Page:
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    MRI Detects Early Breast Cancer Cells

    Study Shows MRI Screening Has High Detection Rate of Precancerous Cells
    WebMD Health News

    Aug. 9, 2007 -- MRI screening has been considered less sensitive than mammography for detecting precancerous cells in the breast which are confined to the milk ducts, but a new study suggests the opposite is true.

    Breast MRI detected 92% of surgically confirmed cases of ductal carcinoma in situ (DCIS) in the German study, compared to a 56% detection rate for mammography. Because DCIS often develops into invasive breast cancer, it is almost always treated with surgery to remove all of the DCIS tissue.

    The study appears in the Aug. 11 issue of the journal TheLancet.

    In the U.S., magnetic resonance imaging (MRI) is currently recommended in addition to an annual mammogram only for very high-risk women. But researcher Christiane K. Kuhl, MD, of the University of Bonn, says the new findings could mean a much broader use for breast MRI screening in the future.

    "I would go so far as saying this is the beginning of the death of mammography, but it is going to be a very, very slow death," Kuhl tells WebMD.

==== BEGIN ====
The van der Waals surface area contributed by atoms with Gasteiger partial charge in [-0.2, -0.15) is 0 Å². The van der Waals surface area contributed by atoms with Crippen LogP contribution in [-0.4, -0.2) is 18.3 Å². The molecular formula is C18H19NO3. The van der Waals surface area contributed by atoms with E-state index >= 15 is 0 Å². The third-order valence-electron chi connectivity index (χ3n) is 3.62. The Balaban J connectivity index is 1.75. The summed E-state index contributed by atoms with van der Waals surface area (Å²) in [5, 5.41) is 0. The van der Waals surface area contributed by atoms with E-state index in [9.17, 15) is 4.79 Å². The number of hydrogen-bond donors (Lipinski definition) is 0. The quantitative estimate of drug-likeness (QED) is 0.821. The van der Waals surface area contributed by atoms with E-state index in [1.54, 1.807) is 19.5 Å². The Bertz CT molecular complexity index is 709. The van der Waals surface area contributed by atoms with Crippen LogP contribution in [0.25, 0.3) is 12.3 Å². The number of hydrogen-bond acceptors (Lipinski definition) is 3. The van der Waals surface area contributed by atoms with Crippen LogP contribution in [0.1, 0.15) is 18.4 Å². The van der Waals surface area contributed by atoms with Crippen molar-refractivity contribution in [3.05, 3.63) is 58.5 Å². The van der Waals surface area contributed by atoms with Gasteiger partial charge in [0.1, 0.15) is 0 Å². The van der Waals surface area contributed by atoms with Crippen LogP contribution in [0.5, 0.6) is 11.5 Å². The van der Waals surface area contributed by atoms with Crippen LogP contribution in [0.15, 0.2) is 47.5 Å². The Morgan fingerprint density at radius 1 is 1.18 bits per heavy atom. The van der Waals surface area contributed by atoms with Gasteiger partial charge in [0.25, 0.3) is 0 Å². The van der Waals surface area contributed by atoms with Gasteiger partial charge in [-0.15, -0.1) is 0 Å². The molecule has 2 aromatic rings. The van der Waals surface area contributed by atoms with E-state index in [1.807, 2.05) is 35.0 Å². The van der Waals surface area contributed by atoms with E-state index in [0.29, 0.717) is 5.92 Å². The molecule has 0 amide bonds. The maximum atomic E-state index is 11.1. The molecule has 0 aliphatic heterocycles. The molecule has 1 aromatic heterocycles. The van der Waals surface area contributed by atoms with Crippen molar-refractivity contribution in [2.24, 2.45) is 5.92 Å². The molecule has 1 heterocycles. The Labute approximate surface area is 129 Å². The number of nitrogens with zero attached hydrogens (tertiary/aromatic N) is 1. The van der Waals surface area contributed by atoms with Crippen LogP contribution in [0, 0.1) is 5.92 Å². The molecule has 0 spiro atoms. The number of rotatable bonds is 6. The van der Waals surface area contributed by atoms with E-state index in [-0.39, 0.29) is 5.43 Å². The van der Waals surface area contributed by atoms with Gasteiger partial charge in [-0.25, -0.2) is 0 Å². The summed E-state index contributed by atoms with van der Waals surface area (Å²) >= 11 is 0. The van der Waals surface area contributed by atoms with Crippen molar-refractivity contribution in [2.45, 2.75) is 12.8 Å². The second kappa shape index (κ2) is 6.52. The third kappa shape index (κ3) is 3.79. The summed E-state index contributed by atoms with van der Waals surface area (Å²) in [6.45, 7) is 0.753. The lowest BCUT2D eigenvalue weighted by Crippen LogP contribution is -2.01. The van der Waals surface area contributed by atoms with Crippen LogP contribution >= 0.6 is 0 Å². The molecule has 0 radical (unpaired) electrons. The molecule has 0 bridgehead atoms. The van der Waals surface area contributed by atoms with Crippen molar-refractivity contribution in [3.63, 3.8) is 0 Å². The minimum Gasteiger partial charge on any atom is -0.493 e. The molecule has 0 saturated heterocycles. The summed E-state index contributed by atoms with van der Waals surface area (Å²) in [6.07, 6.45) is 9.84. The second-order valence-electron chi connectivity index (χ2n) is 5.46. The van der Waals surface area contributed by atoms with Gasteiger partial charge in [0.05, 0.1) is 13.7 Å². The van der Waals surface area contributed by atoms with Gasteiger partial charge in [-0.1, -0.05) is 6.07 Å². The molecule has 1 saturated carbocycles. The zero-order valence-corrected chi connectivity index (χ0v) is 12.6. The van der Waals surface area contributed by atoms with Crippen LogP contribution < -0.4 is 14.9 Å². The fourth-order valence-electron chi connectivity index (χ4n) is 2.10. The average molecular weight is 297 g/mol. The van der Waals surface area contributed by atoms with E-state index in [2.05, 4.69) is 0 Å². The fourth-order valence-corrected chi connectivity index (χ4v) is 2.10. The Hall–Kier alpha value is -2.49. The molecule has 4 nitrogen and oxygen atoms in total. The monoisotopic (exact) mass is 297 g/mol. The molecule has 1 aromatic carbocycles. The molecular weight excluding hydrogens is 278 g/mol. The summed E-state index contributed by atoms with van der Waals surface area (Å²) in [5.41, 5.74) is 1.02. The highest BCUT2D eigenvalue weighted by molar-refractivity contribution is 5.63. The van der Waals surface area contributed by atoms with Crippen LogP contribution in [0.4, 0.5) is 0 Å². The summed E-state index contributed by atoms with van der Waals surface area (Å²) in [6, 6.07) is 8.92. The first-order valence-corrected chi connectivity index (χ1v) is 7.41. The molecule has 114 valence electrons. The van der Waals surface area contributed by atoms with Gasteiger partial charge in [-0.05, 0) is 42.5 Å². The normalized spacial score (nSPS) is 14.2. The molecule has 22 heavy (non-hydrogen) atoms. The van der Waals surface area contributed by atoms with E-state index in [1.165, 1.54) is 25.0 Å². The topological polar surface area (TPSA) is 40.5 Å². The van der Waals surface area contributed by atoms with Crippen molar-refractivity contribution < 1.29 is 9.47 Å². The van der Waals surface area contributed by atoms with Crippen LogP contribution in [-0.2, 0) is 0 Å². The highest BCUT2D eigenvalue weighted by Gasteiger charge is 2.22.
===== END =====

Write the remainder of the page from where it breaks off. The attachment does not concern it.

"It will take many years before we have enough randomized prospective trials to fully confirm our findings and enough radiologists who are qualified to perform MRI to screen for breast cancer."

    The Problems With MRI

    Debbie Saslow, PhD, of the American Cancer Society, is unconvinced. She tells WebMD that mammography is, and will remain, the screening tool of choice for breast cancer for at least the next decade.

    "We will see more technologies like MRI approved for use along with mammography," she says. "But I don't know anyone who believes that any of these technologies are candidates for replacing mammography."

    Availability and cost are presently two important obstacles to a broader use of breast MRI in the U.S., but they are not the only ones, Saslow says.

    A breast MRI can cost $1,000 to $1,500 -- ten times the typical cost of mammography. And there are currently not enough radiologists trained in the procedure or dedicated breast MRI machines to provide screening to a larger population of women.

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